I get these pop-ups on Google’s web search page telling me to install Chrome (when I’m not using Chrome), because it’s a faster way to search the web.  Do you get them? Well, dear Google, the reason why I’m not using Chrome at the moment is because your browser doesn’t support Java on OSX, and there are several web sites that I use that rely on Java.  Like it or not, Java is a standard; there are a lot of things you can’t do with Javascript, and IMO, Java is a lesser evil when compared with the alternative of ActiveX.

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Canonical's Misrepresentation of Support (Ubuntu)

I’ve noticed something disturbing about the Ubuntu distribution.  Mind you, Ubuntu is free software, so I don’t expect much from it.  However, I find this behavior disturbing.  I’d prefer if they simply didn’t pretend to offer support, rather than what they do do, which is waste everybody’s time. Here’s an example, and here’s how it goes: User reports a bug.  Often, user spends a lot of time actually looking into the problem, and provides dmesg dumps, lspci dumps, and so on.Ubuntu team responds that this still isn’t enough information, and requests increasingly obscure dataUser provides the data.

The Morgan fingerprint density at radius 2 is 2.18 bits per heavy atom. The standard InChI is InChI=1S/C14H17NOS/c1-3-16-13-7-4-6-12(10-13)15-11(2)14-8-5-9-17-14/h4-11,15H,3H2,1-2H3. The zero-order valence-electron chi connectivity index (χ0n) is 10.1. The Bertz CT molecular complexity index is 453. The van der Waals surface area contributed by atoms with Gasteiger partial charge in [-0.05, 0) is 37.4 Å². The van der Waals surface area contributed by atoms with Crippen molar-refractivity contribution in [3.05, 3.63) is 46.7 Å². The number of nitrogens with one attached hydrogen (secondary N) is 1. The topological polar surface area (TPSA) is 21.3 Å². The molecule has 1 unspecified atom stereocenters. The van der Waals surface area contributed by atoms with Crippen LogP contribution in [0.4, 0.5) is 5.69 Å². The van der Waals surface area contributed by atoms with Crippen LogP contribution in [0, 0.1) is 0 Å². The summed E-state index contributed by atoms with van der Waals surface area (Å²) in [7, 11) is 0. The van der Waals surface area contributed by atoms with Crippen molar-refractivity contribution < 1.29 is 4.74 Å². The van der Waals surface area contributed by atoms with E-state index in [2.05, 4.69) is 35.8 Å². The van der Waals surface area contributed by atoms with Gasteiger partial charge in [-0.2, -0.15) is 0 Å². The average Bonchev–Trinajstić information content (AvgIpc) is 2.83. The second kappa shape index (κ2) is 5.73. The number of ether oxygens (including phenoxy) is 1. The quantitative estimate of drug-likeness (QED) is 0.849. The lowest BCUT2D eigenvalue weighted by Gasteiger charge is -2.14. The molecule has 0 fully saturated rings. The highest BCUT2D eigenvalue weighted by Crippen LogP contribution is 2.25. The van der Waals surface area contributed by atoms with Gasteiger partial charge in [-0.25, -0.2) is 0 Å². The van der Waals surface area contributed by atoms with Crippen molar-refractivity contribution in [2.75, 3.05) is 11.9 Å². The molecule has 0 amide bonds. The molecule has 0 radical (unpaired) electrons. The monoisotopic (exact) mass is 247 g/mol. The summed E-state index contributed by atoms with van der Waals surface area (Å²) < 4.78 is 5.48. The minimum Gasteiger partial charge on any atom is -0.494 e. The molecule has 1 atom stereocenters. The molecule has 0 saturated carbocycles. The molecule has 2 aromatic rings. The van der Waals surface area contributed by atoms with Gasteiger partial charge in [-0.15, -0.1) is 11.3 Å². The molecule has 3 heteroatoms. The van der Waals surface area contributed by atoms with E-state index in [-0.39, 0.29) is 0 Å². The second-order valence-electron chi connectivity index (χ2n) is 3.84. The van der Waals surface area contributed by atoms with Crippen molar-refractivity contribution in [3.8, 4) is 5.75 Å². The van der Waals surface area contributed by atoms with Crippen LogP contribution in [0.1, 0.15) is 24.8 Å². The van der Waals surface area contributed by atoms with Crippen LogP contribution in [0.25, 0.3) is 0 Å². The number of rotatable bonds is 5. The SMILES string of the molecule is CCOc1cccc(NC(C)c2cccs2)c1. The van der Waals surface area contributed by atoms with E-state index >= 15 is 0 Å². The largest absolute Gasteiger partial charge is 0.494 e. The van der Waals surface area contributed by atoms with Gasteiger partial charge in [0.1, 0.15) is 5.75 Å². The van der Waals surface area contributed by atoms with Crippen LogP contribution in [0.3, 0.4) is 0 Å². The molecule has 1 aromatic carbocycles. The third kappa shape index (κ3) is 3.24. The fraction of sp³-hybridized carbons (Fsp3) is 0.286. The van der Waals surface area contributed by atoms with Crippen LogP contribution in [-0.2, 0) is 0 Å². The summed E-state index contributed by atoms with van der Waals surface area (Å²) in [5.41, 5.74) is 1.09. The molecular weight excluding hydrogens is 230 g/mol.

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I Give Up. I'm Buying A Mac

I can’t resist any longer.  I’m going to give OSX a chance to piss me off for a while now. It actually isn’t my first Mac.  At one time, I owned three Mac clones, running OS9.  Boy, that sucked.  I ended up with them mostly by accident; I bought one, and then got two given to me over the next year by people who hated OS9 as much as I did, but had more good sense to get rid of it much sooner.

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Sweeteners

We’ve been on the South Beach diet for nearly four weeks now, and it’s working.  Painfully slowly, but the scale is trending steadily downwards.  We’ve both lost 16 lbs so far, and it hasn’t sucked too much.  Most of the time, we’re not starving. One note on the book: I know that they do it because it’s “motivational,” but I find the case studies in the book to be ludicrous. They’re all, “I don’t even look at ice cream in the store anymore.”  Yeah, that’s technically true, but it’s misleading; you don’t look, because it’s so fucking painful to not be able to have that stuff.  Chips isle?  Big no-no.  I come out the other end crying.  Bakery?

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The Intersection of Distributed Bug Trackers and End Users

Lately (the past year or so) I’ve been using a tool called Ditz to manage my software issues.  Ditz is a distributed issue tracking system; it stores issues locally in a format that is easy for version control systems to efficiently track.  There are some interesting theories about these sorts of trackers (of which Ditz is but one); for one thing, issues can be branched and merged, which means that each branch can have a different state for the same issue – a feature that most issue trackers lack.